Will San Diego and the rest of California have enough electricity this summer?
Hot, dry summers have brought problems to California’s power grid in recent years. Utility customers in San Diego County and across the state experienced repeated power outages in August 2020 and narrowly avoided repeated power outages in 2021 and 2022.
But power industry and electric system officials say the outlook for this summer is much brighter, thanks to a potential increase in hydroelectric generation, in addition to thousands of megawatts of energy storage, thanks to all the rain and snow that fell in the Golden State. this winter.
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Shiva Gunda, vice chairman of the California Energy Commission, said at a press conference on Wednesday, May 24, that “I am relieved to say that we are in a much better position than last year”.
But he hastened to sound a note of caution: “Climate change extremes remain a wild card. Another extreme event like last summer could put the network into vulnerable territory.”
Triple-digit temperatures were recorded across the state in late August and early September 2022, prompting the California Independent System Operator—which manages the electrical system for about 80% of the state—to issue 10 consecutive days of flexible alerts inspired to do.
The grid operator, called CAISO, asked utility customers across the state to voluntarily reduce their power consumption for hours to avoid grid collapse. The demand reached a record 52,061 MW on 6 September.
This summer the figures are far more encouraging.
On 1 September, CAISO expects around 8,000 MW more new resources to be available than in September last year.
“We’re also cautiously optimistic,” says Neil Miller, CAISO’s vice president of infrastructure planning and operations.
More rain equals a better year for hydropower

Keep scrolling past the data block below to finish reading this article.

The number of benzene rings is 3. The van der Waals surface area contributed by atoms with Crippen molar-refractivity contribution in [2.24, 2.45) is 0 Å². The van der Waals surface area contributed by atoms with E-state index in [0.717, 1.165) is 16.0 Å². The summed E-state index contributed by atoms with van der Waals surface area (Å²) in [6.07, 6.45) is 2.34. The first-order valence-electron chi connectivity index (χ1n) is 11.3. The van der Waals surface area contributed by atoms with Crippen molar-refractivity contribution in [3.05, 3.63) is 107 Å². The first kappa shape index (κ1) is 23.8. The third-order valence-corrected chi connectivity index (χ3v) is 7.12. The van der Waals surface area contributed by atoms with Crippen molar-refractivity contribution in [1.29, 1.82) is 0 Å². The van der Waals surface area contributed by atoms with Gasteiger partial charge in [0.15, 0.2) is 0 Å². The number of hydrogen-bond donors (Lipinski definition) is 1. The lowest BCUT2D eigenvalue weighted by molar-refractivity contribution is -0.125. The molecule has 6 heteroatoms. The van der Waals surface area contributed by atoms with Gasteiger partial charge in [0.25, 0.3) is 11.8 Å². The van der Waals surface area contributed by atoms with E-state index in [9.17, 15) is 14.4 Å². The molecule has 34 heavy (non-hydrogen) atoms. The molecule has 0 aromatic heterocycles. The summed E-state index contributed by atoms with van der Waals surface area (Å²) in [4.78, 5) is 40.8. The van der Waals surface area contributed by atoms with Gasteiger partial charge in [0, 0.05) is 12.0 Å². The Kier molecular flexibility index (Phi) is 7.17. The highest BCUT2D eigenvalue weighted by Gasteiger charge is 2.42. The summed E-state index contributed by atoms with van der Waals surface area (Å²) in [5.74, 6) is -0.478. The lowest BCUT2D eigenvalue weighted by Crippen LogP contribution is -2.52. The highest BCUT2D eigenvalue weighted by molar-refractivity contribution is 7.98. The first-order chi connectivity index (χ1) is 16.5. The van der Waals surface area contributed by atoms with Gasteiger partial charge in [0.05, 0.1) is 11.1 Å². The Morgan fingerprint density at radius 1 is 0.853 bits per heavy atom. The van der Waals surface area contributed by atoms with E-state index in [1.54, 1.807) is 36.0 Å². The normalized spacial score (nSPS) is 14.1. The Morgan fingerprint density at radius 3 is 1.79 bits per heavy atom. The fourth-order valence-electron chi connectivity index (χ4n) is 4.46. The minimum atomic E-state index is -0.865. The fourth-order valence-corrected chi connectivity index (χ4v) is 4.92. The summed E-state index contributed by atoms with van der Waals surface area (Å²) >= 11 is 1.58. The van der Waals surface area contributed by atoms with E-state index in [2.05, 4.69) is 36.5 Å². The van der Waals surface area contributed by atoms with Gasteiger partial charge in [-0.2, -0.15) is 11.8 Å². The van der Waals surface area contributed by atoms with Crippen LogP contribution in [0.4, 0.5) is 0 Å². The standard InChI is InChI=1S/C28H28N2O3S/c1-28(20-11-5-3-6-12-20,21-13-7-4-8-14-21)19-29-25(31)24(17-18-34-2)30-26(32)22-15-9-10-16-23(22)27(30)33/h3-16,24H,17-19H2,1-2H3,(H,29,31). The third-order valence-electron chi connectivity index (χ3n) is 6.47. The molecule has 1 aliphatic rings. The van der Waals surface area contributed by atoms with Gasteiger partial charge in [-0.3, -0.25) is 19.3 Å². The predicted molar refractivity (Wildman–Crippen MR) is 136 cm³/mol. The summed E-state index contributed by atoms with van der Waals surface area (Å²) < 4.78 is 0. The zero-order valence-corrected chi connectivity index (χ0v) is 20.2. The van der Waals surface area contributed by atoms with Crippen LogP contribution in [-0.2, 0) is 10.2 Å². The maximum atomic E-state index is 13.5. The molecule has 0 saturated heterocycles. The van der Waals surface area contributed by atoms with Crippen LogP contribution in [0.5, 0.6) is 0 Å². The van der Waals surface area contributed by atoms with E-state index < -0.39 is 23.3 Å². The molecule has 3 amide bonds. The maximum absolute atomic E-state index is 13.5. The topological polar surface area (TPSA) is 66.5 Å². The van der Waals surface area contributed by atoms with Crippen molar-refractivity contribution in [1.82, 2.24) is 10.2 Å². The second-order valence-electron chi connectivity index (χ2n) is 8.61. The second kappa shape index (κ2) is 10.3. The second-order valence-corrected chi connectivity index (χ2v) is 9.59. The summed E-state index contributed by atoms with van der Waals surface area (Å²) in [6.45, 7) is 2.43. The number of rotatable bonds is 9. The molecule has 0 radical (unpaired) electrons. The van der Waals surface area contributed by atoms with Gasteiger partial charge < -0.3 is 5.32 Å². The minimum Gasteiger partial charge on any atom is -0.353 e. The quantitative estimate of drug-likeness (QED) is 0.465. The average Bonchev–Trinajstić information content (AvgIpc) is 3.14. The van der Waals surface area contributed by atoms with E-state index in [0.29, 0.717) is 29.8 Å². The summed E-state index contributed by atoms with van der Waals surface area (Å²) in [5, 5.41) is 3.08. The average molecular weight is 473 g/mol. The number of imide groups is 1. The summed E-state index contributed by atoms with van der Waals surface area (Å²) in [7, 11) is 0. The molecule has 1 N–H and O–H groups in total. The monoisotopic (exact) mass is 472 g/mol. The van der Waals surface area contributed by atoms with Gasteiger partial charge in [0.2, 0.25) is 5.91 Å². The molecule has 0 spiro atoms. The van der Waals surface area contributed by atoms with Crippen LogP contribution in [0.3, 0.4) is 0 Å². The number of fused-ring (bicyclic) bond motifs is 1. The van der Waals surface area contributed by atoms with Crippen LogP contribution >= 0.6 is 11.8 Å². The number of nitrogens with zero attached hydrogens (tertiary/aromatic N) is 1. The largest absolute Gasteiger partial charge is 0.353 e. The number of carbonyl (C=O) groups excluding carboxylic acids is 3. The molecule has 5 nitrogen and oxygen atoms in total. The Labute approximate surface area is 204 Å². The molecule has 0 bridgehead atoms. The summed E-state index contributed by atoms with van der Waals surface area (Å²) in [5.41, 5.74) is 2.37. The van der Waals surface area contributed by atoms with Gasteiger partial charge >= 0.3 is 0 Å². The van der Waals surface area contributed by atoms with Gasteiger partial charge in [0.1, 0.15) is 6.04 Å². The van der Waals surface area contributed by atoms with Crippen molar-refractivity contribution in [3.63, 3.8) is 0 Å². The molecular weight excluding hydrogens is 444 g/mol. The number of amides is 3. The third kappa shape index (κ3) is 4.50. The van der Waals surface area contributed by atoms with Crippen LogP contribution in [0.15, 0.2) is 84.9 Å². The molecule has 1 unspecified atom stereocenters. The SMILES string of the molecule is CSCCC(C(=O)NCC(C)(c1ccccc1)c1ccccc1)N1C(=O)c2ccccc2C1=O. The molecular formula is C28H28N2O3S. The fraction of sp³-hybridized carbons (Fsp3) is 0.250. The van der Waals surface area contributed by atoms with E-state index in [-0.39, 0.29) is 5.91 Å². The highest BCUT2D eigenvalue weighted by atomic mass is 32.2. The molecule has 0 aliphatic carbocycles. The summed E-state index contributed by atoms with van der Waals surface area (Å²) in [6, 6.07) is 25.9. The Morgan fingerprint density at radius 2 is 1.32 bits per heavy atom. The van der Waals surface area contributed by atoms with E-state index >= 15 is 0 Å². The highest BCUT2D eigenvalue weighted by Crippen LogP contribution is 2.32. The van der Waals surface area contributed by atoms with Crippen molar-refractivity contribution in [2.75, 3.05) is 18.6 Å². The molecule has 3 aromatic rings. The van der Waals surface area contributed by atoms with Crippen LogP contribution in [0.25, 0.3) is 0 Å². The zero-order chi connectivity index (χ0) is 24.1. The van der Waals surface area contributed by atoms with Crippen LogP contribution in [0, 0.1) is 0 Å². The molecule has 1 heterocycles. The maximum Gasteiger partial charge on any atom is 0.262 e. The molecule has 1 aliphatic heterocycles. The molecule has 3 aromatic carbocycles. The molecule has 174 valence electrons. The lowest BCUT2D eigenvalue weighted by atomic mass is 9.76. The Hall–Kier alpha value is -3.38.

What a difference a wet winter can make.
After a dozen atmospheric rivers passed through California between late 2022 and early 2023, reservoirs were short of water last year.
This means that nearby hydroelectric plants will be able to add much needed megawatts to the state’s power grid.
In April, CAISO saw a trend of record hydro conditions nearly 2.5 times above average, Miller said, “obviously putting us in a better position for the summer.”
The US Energy Information Administration is optimistic, predicting that hydroelectric power generation in California will be 72% higher this year than in 2022.
That combined with production from renewable energy sources like more hydro, solar and wind means the state won’t have to rely heavily on natural gas. In its near-term energy outlook released earlier this month, the Energy Information Administration predicted a 9% decrease in natural gas-fired electricity generation in California this year compared to last year.
However, if temperatures rise rapidly and the Sierra’s snow melts too rapidly, state officials may be forced to divert water for flood control instead of generating hydroelectricity.
But officials at the UC Berkeley Central Sierra Snow Lab, located at about 7,000 feet over Donner Pass in the Sierra Nevada, report snow melt continuing at a good rate leading up to Memorial Day weekend.
“In a normal year, our site would have completely melted by May 16,” said Andrew Schwartz, lead scientist at the Snow Lab, “but we have basically a whole year’s worth of meltwater.”
What’s called “snow water equivalent” is an important measurement that refers to the total amount of water that is present in the snowpack and will leave when it evaporates. Schwartz said that as of Wednesday, the average snow water equivalent across the state was 313%.
The Snow Lab has been recording data since 1946 and this winter measured 754 inches of snow, making it the second snowiest on record. Only the winter season of 1951-52 had more (812 inches).
“It’s very rare that we have years like this,” Schwartz said.
The two biggest reservoirs of the state are full of water.
Shasta Lake, near Redding, feeds the Shasta Power Station, which produces hydroelectricity for the western 15-state power grid. As of Monday, May 22, Lake Shasta was at 117% average and 98% capacity, according to the Department of Water Resources.
And reservoir levels at Oroville Dam in the Sierra Nevada foothills that supply the Edward Hyatt power plant were 122% of average and 96% of their capacity on Monday.
This is a remarkable change for Auroville.
In August 2021, a prolonged heat and drought reduced water levels to record depths and the Hyatt Power Plant shut down for the first time since it began operating in 1967. After five months without production, the plant reopened in January 2022, but the flow was low.
A strong hydroelectric year gives California power grid managers a much-needed cushion.
In wet years, such as the winter of 2016–17, hydroelectric facilities can supply about 21% of all state production to the grid.